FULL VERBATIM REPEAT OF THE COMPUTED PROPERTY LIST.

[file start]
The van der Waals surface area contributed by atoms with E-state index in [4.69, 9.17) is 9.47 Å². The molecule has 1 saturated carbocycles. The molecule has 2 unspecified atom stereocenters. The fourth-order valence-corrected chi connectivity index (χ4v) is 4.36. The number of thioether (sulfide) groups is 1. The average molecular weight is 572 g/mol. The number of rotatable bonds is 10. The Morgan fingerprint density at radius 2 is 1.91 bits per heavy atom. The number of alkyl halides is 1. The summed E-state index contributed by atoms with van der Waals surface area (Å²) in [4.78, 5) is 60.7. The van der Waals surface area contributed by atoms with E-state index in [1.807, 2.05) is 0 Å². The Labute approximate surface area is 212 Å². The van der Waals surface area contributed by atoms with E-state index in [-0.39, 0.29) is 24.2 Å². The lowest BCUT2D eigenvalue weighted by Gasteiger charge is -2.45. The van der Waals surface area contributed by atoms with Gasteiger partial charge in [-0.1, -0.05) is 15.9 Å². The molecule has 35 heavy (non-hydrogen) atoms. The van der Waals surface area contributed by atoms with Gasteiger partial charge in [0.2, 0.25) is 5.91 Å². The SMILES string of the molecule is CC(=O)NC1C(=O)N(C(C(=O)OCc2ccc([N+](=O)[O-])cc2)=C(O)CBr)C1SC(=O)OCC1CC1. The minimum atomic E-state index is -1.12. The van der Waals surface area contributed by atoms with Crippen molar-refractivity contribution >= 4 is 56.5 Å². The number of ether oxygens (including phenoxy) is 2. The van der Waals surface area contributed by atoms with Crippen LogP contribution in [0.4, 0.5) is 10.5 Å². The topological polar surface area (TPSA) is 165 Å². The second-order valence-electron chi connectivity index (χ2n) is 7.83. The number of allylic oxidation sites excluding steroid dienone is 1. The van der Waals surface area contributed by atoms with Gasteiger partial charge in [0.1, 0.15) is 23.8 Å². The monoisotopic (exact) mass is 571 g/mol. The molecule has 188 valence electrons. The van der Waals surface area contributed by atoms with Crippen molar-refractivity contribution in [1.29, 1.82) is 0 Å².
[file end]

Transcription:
The van der Waals surface area contributed by atoms with E-state index in [4.69, 9.17) is 9.47 Å². The molecule has 1 saturated carbocycles. The molecule has 2 unspecified atom stereocenters. The fourth-order valence-corrected chi connectivity index (χ4v) is 4.36. The number of thioether (sulfide) groups is 1. The average molecular weight is 572 g/mol. The number of rotatable bonds is 10. The Morgan fingerprint density at radius 2 is 1.91 bits per heavy atom. The number of alkyl halides is 1. The summed E-state index contributed by atoms with van der Waals surface area (Å²) in [4.78, 5) is 60.7. The van der Waals surface area contributed by atoms with E-state index in [1.807, 2.05) is 0 Å². The Labute approximate surface area is 212 Å². The van der Waals surface area contributed by atoms with E-state index in [-0.39, 0.29) is 24.2 Å². The lowest BCUT2D eigenvalue weighted by Gasteiger charge is -2.45. The van der Waals surface area contributed by atoms with Gasteiger partial charge in [-0.1, -0.05) is 15.9 Å². The molecule has 35 heavy (non-hydrogen) atoms. The van der Waals surface area contributed by atoms with Gasteiger partial charge in [0.2, 0.25) is 5.91 Å². The SMILES string of the molecule is CC(=O)NC1C(=O)N(C(C(=O)OCc2ccc([N+](=O)[O-])cc2)=C(O)CBr)C1SC(=O)OCC1CC1. The minimum atomic E-state index is -1.12. The van der Waals surface area contributed by atoms with Crippen molar-refractivity contribution >= 4 is 56.5 Å². The number of ether oxygens (including phenoxy) is 2. The van der Waals surface area contributed by atoms with Crippen LogP contribution in [0.4, 0.5) is 10.5 Å². The topological polar surface area (TPSA) is 165 Å². The second-order valence-electron chi connectivity index (χ2n) is 7.83. The number of allylic oxidation sites excluding steroid dienone is 1. The van der Waals surface area contributed by atoms with Gasteiger partial charge in [0.1, 0.15) is 23.8 Å². The monoisotopic (exact) mass is 571 g/mol. The molecule has 188 valence electrons. The van der Waals surface area contributed by atoms with Crippen molar-refractivity contribution in [1.29, 1.82) is 0 Å².